If you’re a fan of director Erik Matti’s bold filmography, you might leave the theater after watching Seklusyon a tad bit disappointed. All the stylistic elements for successful genre cinema are in place: the promise of unapologetic violence, the beautiful production design, and the in-your-face attitude that only a handful are still capable of conveying on the silver screen.
Matti can be considered one of the vanguards of local cinema. He has successfully garnered commercial and critical success on more than one occasion, proving that he has got a lot of ammo left in that smoking gun of his. Evil, in Matti’s discerning eyes, takes on both the human and supernatural form. And although there is much to celebrate in his latest, the religious psychological horror flick commits the deadliest of sins—the storytelling isn’t sound.
Set in 1947, it tells the story of four deacons (Ronnie Alonte, Dominic Roque, John Vic De Guzman, and JR Versales) compelled to perform the titular ritual. The church requires them to be inside a confined space for seven days, where they must steel their faith against the temptations of the devil. Meanwhile, Anghela (Rhed Bustamante), a young girl believed to be a prophet of God is being investigated by Padre Ricardo (Neil Ryan Sese) for falsities in her practice of healing the wounded and weary. Anghela has a guardian, the mysterious Madre Cecilia (Phoebe Walker), an attractive nun with vague intentions. Things take a turn for the hellish when both Anghela and Cecilia take refuge in the very place where the fledgling priests reside, stirring the already-tense pot by amplifying the personal demons of these priests-to-be.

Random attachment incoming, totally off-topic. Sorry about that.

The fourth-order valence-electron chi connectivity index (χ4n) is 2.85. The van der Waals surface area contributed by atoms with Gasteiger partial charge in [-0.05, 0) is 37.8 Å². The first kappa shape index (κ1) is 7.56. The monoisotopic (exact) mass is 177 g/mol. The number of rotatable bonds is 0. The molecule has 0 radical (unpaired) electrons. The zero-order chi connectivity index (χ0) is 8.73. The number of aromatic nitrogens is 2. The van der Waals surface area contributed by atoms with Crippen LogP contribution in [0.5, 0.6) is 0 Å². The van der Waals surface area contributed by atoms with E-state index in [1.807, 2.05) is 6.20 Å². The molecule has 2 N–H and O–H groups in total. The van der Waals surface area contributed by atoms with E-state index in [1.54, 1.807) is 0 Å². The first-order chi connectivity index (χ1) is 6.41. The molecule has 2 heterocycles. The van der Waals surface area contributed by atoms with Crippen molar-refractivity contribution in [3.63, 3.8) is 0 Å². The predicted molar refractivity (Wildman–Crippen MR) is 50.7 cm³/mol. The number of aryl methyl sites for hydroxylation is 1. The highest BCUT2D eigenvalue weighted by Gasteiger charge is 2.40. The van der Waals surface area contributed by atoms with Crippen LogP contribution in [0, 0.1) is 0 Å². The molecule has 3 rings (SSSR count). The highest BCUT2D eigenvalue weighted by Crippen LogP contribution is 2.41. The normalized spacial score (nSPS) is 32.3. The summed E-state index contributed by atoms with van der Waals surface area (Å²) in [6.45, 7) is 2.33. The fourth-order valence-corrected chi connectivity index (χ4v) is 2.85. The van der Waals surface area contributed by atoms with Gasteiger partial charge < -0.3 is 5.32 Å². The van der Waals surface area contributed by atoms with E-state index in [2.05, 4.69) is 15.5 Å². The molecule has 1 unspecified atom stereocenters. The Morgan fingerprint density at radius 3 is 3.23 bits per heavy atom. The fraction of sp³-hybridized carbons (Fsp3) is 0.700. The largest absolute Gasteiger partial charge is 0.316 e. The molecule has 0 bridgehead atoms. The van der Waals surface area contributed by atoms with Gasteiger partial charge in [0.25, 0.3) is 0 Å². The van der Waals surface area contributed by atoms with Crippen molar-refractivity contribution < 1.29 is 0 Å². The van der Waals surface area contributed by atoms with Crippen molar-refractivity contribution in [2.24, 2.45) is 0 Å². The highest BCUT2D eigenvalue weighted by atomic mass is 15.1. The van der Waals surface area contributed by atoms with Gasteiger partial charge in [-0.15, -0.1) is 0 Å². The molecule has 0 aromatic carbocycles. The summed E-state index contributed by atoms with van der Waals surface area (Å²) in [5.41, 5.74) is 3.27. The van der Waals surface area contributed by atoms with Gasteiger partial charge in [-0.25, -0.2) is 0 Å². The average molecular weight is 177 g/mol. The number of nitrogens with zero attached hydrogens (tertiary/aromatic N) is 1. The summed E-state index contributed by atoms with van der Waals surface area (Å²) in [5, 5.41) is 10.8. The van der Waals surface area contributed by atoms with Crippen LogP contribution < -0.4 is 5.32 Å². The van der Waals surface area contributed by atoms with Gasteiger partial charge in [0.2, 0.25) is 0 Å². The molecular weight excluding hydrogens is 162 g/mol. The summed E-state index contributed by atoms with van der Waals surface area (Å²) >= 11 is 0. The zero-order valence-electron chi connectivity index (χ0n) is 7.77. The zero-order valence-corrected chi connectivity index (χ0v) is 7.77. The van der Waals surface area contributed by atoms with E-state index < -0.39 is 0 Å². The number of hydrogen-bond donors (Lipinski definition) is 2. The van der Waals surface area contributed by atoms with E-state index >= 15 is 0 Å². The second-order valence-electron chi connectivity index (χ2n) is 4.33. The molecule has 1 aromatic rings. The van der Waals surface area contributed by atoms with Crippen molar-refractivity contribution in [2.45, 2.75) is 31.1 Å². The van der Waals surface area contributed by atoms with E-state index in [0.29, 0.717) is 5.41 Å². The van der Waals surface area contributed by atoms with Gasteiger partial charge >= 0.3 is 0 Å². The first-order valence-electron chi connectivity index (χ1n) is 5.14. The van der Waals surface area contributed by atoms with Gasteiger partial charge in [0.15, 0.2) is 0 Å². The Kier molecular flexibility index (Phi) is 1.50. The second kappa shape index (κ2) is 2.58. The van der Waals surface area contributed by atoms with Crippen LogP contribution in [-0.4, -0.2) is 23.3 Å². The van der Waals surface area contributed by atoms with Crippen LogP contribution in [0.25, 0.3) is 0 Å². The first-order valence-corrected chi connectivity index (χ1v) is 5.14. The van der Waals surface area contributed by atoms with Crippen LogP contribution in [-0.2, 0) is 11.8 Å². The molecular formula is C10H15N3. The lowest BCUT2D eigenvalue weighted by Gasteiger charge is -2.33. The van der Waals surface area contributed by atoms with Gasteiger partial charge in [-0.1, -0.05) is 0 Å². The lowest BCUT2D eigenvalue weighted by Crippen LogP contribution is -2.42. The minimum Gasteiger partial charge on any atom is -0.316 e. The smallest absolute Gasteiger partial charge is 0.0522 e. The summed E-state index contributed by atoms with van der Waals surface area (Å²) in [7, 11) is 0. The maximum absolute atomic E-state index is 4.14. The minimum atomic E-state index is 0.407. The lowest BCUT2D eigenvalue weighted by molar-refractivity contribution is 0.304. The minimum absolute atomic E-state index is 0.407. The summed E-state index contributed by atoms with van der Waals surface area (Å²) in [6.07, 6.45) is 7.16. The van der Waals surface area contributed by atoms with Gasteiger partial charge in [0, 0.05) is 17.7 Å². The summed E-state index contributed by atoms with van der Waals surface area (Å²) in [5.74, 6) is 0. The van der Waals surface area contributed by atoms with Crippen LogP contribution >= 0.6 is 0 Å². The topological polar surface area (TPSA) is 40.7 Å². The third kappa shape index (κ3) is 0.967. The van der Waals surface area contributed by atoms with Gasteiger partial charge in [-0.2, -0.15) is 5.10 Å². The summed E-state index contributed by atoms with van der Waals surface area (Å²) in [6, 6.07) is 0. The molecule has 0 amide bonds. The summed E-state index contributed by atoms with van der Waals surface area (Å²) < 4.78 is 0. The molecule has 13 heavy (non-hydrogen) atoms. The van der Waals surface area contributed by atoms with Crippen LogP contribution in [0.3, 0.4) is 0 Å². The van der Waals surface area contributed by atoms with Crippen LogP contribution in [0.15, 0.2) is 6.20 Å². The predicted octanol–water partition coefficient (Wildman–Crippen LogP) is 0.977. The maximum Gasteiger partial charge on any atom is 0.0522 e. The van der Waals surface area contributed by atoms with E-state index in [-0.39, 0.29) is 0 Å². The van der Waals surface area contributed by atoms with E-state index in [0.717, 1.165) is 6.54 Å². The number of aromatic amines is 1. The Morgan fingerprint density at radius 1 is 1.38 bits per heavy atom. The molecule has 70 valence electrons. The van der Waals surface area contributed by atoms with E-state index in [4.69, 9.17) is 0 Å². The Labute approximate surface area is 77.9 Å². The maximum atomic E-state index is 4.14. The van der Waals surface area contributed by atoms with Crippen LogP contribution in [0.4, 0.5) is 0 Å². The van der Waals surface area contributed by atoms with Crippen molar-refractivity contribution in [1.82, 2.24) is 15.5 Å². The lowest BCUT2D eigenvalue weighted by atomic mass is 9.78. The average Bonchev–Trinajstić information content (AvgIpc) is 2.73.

The clear star here is Rhed Bustamante. The nuances in her acting as her seemingly harmless saintliness exposes the fears of the men that surround her are impressive to say the least. She aptly represents the dichotomy that often mires religion itself. Good and evil. Innocent and malevolent. Light and dark. One simply can’t exist without the other.
Seklusyon’s setup is ripe for horror in the form of existential dread. Fasting, solitude, and a creepy little girl are the perfect ingredients to rattle any mouse trapped inside a claustrophobic cage. Imagine your most shameful secrets being unearthed, taking shape, then being force-fed down your throat. This metaphysical conflict is one of the most interesting aspects of the film, yet it isn’t fully-fleshed out or exploited in order to add to the narrative. By the time the eventual climax hits its crescendo and moviegoers find out who (or what) Anghela really is, the movies’s fulcrum loses its steam.
Audiences are never really allowed to sympathize with the protagonists, save for Ronnie Alonte’s Miguel, whose backstory is the only one allowed to shine in the course of the film’s running time. Alonte has a magnetic onscreen presence, but the shortage of dialogue doesn’t give him any chance to captivate even more, the character’s motivations left to be guessed through simple gestures and facial reactions. The film relies heavily on atmosphere to draw out terror, there are no jump-scares or cheap thrills here. What the movie wants you to feel is unease. To recognize the cyclical nature of evil and how it is perpetuated both in culture and society. Real horror. The only problem is, the parallel storylines and unexplainable plot holes can get so muddled that viewers might be too confused to actually be scared. That in itself is pretty disturbing.